The Floating Palace


Udaipur is often called the Venice of the the east. I haven't visited Venice, but I'd still prefer it to be called the Udaipur of the west! I'll let the pictures of the Jag Niwas Palace at Lake Pichola do the rest of the talking: More photo stories from Udaipur This is post #28 in… Continue reading The Floating Palace

The haveli next door


Lal ghat is perhaps the most tourist-y area of Udaipur, filled with havelis-turned hotels. Most of the hotels and cafes in the areas now boast of roof-top dining, and we explored as many as we could. One particular one, though, stood out. Jaiwana haveli was highly rated on Trip Advisor, and we headed straight there… Continue reading The haveli next door

Puppets


One of the exhibits at Bagore ki haveli, is a hall filled with puppets—of colourful Rajasthani men, women and animals. I'll let the puppets introduce themselves: We are only puppets, our strings are being pulled by unknown forces. ― Georg Büchner “Sometimes when I'm writing, I wonder if the words have a mind of their… Continue reading Puppets

Pots of fire


"I don't think we'll be able to catch the dance show. They'll probably cancel it with this much of rain." Sitting on a bench around a tree in the courtyard of the City Palace, two umbrellas and the narrow roof above us couldn't prevent us from getting wet. Earlier that day we had visited Bagore… Continue reading Pots of fire

Sunset at Monsoon Palace


As promised yesterday, here's the view we saw atop the Monsoon Palace, Udaipur, Rajasthan. Like I said, neither my words, nor my pictures could do justice to what we saw. This must suffice for now. Photo taken with a Moto G3, edited Befunky. Click/tap to enter my Flickr Photostream This is post #5 in this… Continue reading Sunset at Monsoon Palace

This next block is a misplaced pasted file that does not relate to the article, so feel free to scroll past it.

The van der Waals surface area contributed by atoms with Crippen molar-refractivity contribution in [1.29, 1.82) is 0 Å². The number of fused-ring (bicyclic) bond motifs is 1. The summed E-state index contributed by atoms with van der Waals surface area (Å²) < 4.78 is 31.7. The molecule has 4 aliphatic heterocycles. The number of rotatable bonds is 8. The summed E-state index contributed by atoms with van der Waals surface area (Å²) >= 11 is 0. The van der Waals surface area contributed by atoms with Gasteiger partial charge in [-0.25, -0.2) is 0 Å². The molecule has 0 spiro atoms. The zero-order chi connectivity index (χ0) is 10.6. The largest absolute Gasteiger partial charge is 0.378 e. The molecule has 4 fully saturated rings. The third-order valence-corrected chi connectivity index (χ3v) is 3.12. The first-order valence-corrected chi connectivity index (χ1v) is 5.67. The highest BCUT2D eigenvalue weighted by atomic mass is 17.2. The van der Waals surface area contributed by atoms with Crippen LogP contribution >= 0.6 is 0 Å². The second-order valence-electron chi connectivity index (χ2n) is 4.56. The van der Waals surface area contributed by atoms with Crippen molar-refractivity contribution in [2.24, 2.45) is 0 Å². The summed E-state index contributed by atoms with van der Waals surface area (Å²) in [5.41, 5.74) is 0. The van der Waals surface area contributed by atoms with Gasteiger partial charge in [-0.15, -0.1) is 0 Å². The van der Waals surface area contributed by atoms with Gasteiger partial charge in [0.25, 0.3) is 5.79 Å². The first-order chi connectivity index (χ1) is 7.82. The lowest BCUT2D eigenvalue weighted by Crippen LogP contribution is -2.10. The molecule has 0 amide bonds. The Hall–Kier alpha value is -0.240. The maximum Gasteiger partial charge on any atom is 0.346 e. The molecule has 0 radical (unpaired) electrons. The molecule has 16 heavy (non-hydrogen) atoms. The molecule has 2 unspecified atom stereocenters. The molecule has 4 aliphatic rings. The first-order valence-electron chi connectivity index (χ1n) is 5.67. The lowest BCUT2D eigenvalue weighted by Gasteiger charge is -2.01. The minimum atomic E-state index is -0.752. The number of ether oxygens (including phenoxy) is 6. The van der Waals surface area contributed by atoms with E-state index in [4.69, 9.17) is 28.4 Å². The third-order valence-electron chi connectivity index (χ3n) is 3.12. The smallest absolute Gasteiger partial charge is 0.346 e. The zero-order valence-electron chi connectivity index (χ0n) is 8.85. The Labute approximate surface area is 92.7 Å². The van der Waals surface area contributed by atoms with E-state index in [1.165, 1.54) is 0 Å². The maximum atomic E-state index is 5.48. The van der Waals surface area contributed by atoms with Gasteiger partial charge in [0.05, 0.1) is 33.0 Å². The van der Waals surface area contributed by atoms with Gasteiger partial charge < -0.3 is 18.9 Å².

Myths about Monsoon Palace


Researching for our trip to Udaipur, we had heard and read about the amazing views of the Aravalli hills from the Monsoon Palace, especially at sunset. The Monsoon Palace was constructed specifically for the purposes of observing the monsoon clouds—and what better time to visit the Palace than in the monsoon! It had poured heavily… Continue reading Myths about Monsoon Palace

Marooned in Palace(s)


Travelling during the Indian monsoon is tricky. Apart from the dangers of landslides and floods, there is the danger of being trapped inside a cold hotel when it is pouring outside. Fortunately, we are not crazy enough to venture towards perilous terrains or poorly administered areas. Our first monsoon vacation was to Gwalior last year,… Continue reading Marooned in Palace(s)

To reveal, or not to reveal?


A prominent feature of Rajasthani architecture are the windows with their characteristic floral silhouette. When visiting monuments in the region, it is hard to resist the temptation of framing the magnificent views with the window. Ah, what a feeling it must have been, living in those palaces! Alas, for women, not a very good one.… Continue reading To reveal, or not to reveal?

Welcome view


I wanted to write about the stereotypical portrayal of Rajasthan - a traditionally attired instrumentalist, strumming his Ravanhatta and playing Raag Maand and perhaps the most popular, and misinterpreted Rajasthani folk song "Kesariya Balam". But I'll shut up this one time, and sit with the Rajput royals and look out for the monsoon clouds atop… Continue reading Welcome view

The House by the lake


Khudala House - a beautiful homsetay in Udaipur